Argued: March 4, 2019
Catherine R. Connors, Esq., and John J. Aromando, Esq.,
Pierce Atwood LLP, Portland, and Nicholas A. Danella, Esq.
(orally), Bradley Arant Boult Cummings LLP, Birmingham,
Alabama, for appellant Wilmington Savings Fund Society, FSB
D. Clifford, IV, Esq. (orally), Clifford & Golden, P.A.,
Lisbon Falls, for appellee Matthew J. Needham
P. Dumais, Esq., Eaton Peabody, Brunswick, for amicus curiae
Maine Bankers Association
R. Leland, Esq., and Jonathan M. Dunitz, Esq., Verrill Dana,
Portland, for amicus curiae Maine Association of Mortgage
ALEXANDER, MEAD, GORMAN, JABAR, HJELM, and HUMPHREY, JJ.
Wilmington Savings Fund Society, FSB, d/b/a Christiana Trust,
not individually but as Trustee for Hilldale Trust, appeals
from a judgment in favor of Matthew J. Needham entered in the
Superior Court (Androscoggin County, MG Kennedy, J.)
after a bench trial on Wilmington's foreclosure
complaint. For the reasons discussed below, we vacate the
judgment and remand the matter for entry of judgment for
The following facts are undisputed. In August 2005, Needham
signed a promissory note in favor of EquiFirst Corporation
that was secured by a mortgage on his real property situated
in Auburn. Needham defaulted on that loan in August 2014 when
he stopped making the required payments. In September 2016,
loan servicer BSI Financial Services sent Needham a notice of
the right to cure on behalf of Ventures Trust-the then-holder
of the note and mortgage by virtue of assignment-as required
by 14 M.R.S. § 6111(1) (2018). Ventures Trust thereafter
filed a foreclosure complaint in January 2017.
In December 2017, Ventures Trust filed a motion seeking to
substitute Wilmington Savings Fund, FSB, as plaintiff because
it had transferred the mortgage and note by assignment to
Wilmington, as trustee for Hilldale Trust, in October 2017.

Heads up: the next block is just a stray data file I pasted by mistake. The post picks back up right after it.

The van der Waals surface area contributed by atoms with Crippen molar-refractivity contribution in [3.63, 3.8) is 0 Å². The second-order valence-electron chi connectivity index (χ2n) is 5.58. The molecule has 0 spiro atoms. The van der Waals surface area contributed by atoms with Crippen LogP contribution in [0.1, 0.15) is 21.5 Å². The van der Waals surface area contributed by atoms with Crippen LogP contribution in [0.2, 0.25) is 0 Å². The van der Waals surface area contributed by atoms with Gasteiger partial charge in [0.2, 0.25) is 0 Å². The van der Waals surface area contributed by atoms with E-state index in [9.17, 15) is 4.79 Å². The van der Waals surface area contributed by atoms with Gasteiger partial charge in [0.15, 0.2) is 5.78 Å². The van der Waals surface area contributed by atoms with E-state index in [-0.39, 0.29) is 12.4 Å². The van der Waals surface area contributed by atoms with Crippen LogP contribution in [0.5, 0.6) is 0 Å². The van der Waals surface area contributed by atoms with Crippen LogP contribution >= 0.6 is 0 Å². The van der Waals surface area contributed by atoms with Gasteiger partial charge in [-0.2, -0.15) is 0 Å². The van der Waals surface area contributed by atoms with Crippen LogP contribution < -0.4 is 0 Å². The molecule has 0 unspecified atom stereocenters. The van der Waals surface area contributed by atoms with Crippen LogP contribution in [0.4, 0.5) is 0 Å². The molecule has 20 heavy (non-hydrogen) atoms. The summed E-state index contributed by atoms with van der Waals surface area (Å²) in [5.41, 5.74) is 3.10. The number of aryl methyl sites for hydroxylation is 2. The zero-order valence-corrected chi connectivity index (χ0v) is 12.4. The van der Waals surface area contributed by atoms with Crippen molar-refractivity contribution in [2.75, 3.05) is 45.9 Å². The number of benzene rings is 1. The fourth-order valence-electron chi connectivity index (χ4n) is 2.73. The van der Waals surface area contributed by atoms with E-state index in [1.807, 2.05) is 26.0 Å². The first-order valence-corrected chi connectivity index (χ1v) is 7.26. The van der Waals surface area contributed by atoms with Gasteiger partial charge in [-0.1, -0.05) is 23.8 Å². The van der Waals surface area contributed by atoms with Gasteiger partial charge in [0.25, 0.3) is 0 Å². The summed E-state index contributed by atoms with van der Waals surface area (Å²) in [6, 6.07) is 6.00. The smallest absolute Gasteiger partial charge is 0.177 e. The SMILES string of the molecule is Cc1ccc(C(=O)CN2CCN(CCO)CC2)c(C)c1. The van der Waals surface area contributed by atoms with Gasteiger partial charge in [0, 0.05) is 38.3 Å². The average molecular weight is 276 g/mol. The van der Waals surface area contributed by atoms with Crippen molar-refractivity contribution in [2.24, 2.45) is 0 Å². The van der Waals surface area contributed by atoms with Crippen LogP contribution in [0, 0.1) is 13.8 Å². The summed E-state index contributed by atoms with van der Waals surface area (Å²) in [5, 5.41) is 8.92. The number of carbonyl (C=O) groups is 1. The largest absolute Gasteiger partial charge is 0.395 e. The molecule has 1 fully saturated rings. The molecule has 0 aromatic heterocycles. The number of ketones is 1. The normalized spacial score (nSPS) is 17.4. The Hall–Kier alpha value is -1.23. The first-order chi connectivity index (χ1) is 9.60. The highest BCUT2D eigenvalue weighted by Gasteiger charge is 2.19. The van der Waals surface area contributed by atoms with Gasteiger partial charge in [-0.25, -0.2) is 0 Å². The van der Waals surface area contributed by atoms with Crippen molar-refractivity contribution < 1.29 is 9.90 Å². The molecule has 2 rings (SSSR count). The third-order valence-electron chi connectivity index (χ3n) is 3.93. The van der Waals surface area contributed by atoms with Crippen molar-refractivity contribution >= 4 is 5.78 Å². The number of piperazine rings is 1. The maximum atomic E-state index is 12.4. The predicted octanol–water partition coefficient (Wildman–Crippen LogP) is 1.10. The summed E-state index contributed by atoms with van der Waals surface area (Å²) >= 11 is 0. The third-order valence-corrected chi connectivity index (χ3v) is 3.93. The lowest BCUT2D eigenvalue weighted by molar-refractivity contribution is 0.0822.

The motion was granted in January 2018.
A short bench trial was held in April 2018, after which
Needham stipulated that Wilmington's complaint and
filings were proper, its various exhibits were admissible,
and he had in fact defaulted under the terms of the note and
mortgage. The parties agreed that the only issue to be
decided by the court was whether 14 M.R.S. § 6111(1)
requires a mortgagee itself-and not its loan servicer acting
as its agent-to send the notice of the right to cure.
Resolution of that question would be dispositive of the case.
In lieu of presenting their arguments at trial, the parties
agreed to submit written arguments.
The court entered judgment for Needham on July 10, 2018. In
its judgment, the court explained:
The clearest guidance available to this [c]ourt in deciding
this issue is the oft-repeated mandate that a plaintiff
seeking a judgment of foreclosure must strictly comply with
statutory requirements. See, e.g., [Bank of Am., N.A. v.]
Greenleaf,2014 ME 89, ¶ 18, 96 A.3d 700;
[Chase Home Fin. LLC v.] Higgins,2009 ME 136,
¶ 11, 985 A.2d 508; Camden Nat'l Bank v.
Peterson,2008 ME 85, ¶ 21, 948 A.2d 1251. Section
6111 plainly requires notice to be "given by the
mortgagee." 14 M.R.S.A. § 6111(1). The term
"mortgage servicer" appears elsewhere in section
6111, e.g., id. § 6111(1-A)(D), (E), indicating
the Legislature recognizes that a servicer is a distinct